No doubt that this is one of the best Residents albums. It is good to hear them take the actual composition of their music seriously, even though the lyrics can be quite demented at times. But at least, the music matches the feeling of the songs more than previously. However, be warned, that this is a very morose album, depressing, scary and dark. It still is not music for everyone, but it might be a good point for the curious to enter into their huge, but demented discography.

The use of more instruments, the orchestration, the addition of other vocalists and choirs add to the variety. Even though this is worlds better than the late 80s and early 90s output, it's still hard to give it 5 stars. It's not always the easiest stuff to listen to, not from complexity, but from subject matter. And doggone it, I wish there could be something a little more upbeat added in there. This probably would have gotten 5 stars if it wasn't so depressing. I am excited to hear some actual emotion put into their lyrics, singing and orchestration. That is a huge plus. Residents fans should love this album, new fans could also be generated from this album, but only those that can keep an open mind. The Residents music is usually a study of the depravity of human beings and that can be really hard to listen to for a long length of time, it does tend to wear on a person after awhile.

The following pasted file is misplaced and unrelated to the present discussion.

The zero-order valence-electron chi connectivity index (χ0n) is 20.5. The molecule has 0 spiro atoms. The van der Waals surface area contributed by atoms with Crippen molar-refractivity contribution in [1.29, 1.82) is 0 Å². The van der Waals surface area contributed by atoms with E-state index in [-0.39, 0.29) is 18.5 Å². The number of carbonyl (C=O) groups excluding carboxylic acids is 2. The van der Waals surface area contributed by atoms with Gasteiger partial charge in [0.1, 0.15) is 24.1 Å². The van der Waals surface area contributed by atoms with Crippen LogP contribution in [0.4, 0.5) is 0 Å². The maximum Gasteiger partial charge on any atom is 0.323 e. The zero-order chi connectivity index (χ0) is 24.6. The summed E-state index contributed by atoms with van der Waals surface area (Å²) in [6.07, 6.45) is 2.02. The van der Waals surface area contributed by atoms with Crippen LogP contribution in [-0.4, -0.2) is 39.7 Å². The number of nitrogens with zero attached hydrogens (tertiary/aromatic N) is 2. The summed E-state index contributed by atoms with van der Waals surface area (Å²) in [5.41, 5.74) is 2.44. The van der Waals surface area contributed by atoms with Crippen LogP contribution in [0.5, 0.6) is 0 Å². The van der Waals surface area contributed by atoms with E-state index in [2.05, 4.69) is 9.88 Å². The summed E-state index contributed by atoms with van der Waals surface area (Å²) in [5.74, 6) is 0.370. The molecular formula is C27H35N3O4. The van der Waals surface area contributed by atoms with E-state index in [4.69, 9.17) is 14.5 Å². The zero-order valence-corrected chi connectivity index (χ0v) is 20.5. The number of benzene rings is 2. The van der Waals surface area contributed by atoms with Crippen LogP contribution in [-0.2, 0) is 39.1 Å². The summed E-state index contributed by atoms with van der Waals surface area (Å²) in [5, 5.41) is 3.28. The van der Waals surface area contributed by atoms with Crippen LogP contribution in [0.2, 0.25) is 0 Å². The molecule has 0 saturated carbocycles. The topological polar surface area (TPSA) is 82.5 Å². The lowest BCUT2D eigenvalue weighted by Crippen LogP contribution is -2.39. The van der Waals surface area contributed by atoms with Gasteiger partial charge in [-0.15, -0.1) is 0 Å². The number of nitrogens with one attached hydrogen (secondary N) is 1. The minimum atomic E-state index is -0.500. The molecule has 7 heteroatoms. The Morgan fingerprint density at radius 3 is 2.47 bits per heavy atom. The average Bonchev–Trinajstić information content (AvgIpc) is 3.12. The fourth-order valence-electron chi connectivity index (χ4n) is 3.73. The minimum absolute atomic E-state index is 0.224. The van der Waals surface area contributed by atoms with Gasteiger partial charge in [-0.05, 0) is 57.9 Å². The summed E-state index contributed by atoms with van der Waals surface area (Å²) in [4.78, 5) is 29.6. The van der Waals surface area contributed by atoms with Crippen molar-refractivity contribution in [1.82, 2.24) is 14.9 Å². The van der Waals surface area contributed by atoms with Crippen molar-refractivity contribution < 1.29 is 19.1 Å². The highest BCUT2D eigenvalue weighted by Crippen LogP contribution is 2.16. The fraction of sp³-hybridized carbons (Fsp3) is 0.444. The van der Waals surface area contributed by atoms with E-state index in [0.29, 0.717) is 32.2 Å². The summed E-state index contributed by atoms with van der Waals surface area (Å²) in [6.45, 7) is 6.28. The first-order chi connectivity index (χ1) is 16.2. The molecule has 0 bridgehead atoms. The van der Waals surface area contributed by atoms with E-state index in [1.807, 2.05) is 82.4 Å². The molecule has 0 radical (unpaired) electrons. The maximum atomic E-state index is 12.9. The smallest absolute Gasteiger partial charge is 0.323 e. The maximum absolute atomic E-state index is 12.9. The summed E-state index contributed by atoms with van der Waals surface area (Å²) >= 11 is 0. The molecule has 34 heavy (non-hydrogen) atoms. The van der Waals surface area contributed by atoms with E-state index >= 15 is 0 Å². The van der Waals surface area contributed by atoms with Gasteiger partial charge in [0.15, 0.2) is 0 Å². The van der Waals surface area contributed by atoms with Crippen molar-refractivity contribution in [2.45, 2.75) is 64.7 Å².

Latest members reviews

4 stars Animal Lover finds the Residents fine tuning another certain sound. They have created an album with one of their more unique sounds this time around, while not making the whole album lacking. They have also managed to create one of their most moving songs to date. My Window is so morose, yet i ... (read more)

Report this review (#47440) | Posted by Spanky | Tuesday, September 20, 2005 | Review Permanlink

4 stars THE RESIDENTS is one of my favorite unknow musical band ever. The band is one of the most strange, unknow and important revolution in musical domain. They are the first to create video clip, to initialized several musical styles and promote the "obscurity theory" (Never show their faces). Is ... (read more)

Report this review (#43674) | Posted by D.Noisserger | Sunday, August 21, 2005 | Review Permanlink